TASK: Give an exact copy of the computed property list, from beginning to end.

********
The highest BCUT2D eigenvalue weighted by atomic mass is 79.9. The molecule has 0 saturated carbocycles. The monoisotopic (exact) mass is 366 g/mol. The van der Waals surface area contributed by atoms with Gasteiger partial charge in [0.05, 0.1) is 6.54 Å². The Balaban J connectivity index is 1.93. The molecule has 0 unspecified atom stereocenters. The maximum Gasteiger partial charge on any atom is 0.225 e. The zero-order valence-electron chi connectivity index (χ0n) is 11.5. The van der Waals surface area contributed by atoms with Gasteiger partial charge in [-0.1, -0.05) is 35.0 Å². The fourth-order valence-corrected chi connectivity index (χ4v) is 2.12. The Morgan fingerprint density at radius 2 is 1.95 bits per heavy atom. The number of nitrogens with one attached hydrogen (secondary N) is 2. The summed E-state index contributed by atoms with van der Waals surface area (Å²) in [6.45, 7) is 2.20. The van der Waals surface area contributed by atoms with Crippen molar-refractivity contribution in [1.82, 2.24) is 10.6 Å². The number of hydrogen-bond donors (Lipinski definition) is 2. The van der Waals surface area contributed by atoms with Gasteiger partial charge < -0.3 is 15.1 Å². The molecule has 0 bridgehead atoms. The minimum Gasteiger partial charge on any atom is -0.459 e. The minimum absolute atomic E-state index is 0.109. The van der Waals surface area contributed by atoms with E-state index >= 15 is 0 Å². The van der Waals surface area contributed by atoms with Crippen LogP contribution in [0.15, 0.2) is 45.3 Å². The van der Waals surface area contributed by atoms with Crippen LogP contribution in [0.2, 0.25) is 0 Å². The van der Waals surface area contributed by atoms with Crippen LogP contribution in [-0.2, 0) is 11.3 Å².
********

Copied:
The highest BCUT2D eigenvalue weighted by atomic mass is 79.9. The molecule has 0 saturated carbocycles. The monoisotopic (exact) mass is 366 g/mol. The van der Waals surface area contributed by atoms with Gasteiger partial charge in [0.05, 0.1) is 6.54 Å². The Balaban J connectivity index is 1.93. The molecule has 0 unspecified atom stereocenters. The maximum Gasteiger partial charge on any atom is 0.225 e. The zero-order valence-electron chi connectivity index (χ0n) is 11.5. The van der Waals surface area contributed by atoms with Gasteiger partial charge in [-0.1, -0.05) is 35.0 Å². The fourth-order valence-corrected chi connectivity index (χ4v) is 2.12. The Morgan fingerprint density at radius 2 is 1.95 bits per heavy atom. The number of nitrogens with one attached hydrogen (secondary N) is 2. The summed E-state index contributed by atoms with van der Waals surface area (Å²) in [6.45, 7) is 2.20. The van der Waals surface area contributed by atoms with Crippen molar-refractivity contribution in [1.82, 2.24) is 10.6 Å². The number of hydrogen-bond donors (Lipinski definition) is 2. The van der Waals surface area contributed by atoms with Gasteiger partial charge < -0.3 is 15.1 Å². The molecule has 0 bridgehead atoms. The minimum Gasteiger partial charge on any atom is -0.459 e. The minimum absolute atomic E-state index is 0.109. The van der Waals surface area contributed by atoms with E-state index >= 15 is 0 Å². The van der Waals surface area contributed by atoms with Crippen LogP contribution in [0.15, 0.2) is 45.3 Å². The van der Waals surface area contributed by atoms with Crippen LogP contribution in [0.2, 0.25) is 0 Å². The van der Waals surface area contributed by atoms with Crippen LogP contribution in [-0.2, 0) is 11.3 Å².